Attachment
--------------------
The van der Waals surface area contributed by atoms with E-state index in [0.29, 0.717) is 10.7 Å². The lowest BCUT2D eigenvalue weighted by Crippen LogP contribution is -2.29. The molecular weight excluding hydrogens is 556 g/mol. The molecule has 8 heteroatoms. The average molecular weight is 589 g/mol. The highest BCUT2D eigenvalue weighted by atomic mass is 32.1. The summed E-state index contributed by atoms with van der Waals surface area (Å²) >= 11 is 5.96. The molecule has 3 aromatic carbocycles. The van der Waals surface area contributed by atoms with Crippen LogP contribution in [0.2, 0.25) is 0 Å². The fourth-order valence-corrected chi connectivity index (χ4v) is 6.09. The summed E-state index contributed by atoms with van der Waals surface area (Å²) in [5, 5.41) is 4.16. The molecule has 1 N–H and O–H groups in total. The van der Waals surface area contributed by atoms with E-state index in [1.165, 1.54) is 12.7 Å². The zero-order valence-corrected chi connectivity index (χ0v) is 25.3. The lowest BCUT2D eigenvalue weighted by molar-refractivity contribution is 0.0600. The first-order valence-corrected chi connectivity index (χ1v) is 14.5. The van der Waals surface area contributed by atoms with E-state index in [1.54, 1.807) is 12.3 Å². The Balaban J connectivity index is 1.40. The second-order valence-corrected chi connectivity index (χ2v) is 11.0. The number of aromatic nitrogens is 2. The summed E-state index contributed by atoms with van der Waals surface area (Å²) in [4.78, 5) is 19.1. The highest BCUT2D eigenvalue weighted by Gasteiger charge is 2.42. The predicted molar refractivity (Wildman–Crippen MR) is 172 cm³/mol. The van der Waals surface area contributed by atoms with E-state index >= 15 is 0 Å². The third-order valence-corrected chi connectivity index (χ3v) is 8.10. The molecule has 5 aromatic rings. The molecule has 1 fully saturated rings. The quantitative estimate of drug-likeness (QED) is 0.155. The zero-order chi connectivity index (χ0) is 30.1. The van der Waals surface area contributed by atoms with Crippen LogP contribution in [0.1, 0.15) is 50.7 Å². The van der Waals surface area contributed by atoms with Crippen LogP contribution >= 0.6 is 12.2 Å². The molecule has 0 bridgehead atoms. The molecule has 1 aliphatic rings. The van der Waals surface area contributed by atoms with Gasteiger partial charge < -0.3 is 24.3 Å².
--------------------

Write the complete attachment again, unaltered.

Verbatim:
The van der Waals surface area contributed by atoms with E-state index in [0.29, 0.717) is 10.7 Å². The lowest BCUT2D eigenvalue weighted by Crippen LogP contribution is -2.29. The molecular weight excluding hydrogens is 556 g/mol. The molecule has 8 heteroatoms. The average molecular weight is 589 g/mol. The highest BCUT2D eigenvalue weighted by atomic mass is 32.1. The summed E-state index contributed by atoms with van der Waals surface area (Å²) >= 11 is 5.96. The molecule has 3 aromatic carbocycles. The van der Waals surface area contributed by atoms with Crippen LogP contribution in [0.2, 0.25) is 0 Å². The fourth-order valence-corrected chi connectivity index (χ4v) is 6.09. The summed E-state index contributed by atoms with van der Waals surface area (Å²) in [5, 5.41) is 4.16. The molecule has 1 N–H and O–H groups in total. The van der Waals surface area contributed by atoms with E-state index in [1.165, 1.54) is 12.7 Å². The zero-order valence-corrected chi connectivity index (χ0v) is 25.3. The lowest BCUT2D eigenvalue weighted by molar-refractivity contribution is 0.0600. The first-order valence-corrected chi connectivity index (χ1v) is 14.5. The van der Waals surface area contributed by atoms with E-state index in [1.54, 1.807) is 12.3 Å². The Balaban J connectivity index is 1.40. The second-order valence-corrected chi connectivity index (χ2v) is 11.0. The number of aromatic nitrogens is 2. The summed E-state index contributed by atoms with van der Waals surface area (Å²) in [4.78, 5) is 19.1. The highest BCUT2D eigenvalue weighted by Gasteiger charge is 2.42. The predicted molar refractivity (Wildman–Crippen MR) is 172 cm³/mol. The van der Waals surface area contributed by atoms with E-state index >= 15 is 0 Å². The third-order valence-corrected chi connectivity index (χ3v) is 8.10. The molecule has 5 aromatic rings. The molecule has 1 fully saturated rings. The quantitative estimate of drug-likeness (QED) is 0.155. The zero-order chi connectivity index (χ0) is 30.1. The van der Waals surface area contributed by atoms with Crippen LogP contribution in [0.1, 0.15) is 50.7 Å². The van der Waals surface area contributed by atoms with Crippen LogP contribution >= 0.6 is 12.2 Å². The molecule has 0 bridgehead atoms. The molecule has 1 aliphatic rings. The van der Waals surface area contributed by atoms with Gasteiger partial charge < -0.3 is 24.3 Å².